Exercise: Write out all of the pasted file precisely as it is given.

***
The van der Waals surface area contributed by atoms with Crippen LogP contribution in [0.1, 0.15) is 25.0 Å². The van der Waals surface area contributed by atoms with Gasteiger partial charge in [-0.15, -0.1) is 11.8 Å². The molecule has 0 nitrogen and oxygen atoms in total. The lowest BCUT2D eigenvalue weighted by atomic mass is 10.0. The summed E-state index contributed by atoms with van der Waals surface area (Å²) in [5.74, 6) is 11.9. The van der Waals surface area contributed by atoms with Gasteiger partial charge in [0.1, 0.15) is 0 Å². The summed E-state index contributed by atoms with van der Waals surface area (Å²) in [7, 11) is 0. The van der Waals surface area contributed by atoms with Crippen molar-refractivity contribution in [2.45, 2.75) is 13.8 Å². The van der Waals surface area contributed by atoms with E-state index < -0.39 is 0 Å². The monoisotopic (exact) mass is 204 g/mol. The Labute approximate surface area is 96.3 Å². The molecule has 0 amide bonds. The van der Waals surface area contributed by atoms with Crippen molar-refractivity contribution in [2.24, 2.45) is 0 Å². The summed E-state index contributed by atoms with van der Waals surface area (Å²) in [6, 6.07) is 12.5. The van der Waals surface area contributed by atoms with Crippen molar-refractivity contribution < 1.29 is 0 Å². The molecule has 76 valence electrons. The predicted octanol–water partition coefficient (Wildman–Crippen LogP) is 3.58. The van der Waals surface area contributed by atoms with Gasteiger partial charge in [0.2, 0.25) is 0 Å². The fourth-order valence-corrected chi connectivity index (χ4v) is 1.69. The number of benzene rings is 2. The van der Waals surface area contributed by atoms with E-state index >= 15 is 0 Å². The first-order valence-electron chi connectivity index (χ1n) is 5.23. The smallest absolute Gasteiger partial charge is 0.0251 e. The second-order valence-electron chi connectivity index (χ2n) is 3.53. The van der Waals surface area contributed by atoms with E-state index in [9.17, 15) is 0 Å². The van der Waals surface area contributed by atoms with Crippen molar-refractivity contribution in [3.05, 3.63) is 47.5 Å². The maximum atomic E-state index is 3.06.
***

The van der Waals surface area contributed by atoms with Crippen LogP contribution in [0.1, 0.15) is 25.0 Å². The van der Waals surface area contributed by atoms with Gasteiger partial charge in [-0.15, -0.1) is 11.8 Å². The molecule has 0 nitrogen and oxygen atoms in total. The lowest BCUT2D eigenvalue weighted by atomic mass is 10.0. The summed E-state index contributed by atoms with van der Waals surface area (Å²) in [5.74, 6) is 11.9. The van der Waals surface area contributed by atoms with Gasteiger partial charge in [0.1, 0.15) is 0 Å². The summed E-state index contributed by atoms with van der Waals surface area (Å²) in [7, 11) is 0. The van der Waals surface area contributed by atoms with Crippen molar-refractivity contribution in [2.45, 2.75) is 13.8 Å². The van der Waals surface area contributed by atoms with E-state index < -0.39 is 0 Å². The monoisotopic (exact) mass is 204 g/mol. The Labute approximate surface area is 96.3 Å². The molecule has 0 amide bonds. The van der Waals surface area contributed by atoms with Crippen molar-refractivity contribution in [2.24, 2.45) is 0 Å². The summed E-state index contributed by atoms with van der Waals surface area (Å²) in [6, 6.07) is 12.5. The van der Waals surface area contributed by atoms with Crippen molar-refractivity contribution < 1.29 is 0 Å². The molecule has 76 valence electrons. The predicted octanol–water partition coefficient (Wildman–Crippen LogP) is 3.58. The van der Waals surface area contributed by atoms with Gasteiger partial charge in [0.2, 0.25) is 0 Å². The fourth-order valence-corrected chi connectivity index (χ4v) is 1.69. The number of benzene rings is 2. The van der Waals surface area contributed by atoms with E-state index >= 15 is 0 Å². The first-order valence-electron chi connectivity index (χ1n) is 5.23. The smallest absolute Gasteiger partial charge is 0.0251 e. The second-order valence-electron chi connectivity index (χ2n) is 3.53. The van der Waals surface area contributed by atoms with E-state index in [9.17, 15) is 0 Å². The van der Waals surface area contributed by atoms with Crippen molar-refractivity contribution in [3.05, 3.63) is 47.5 Å². The maximum atomic E-state index is 3.06.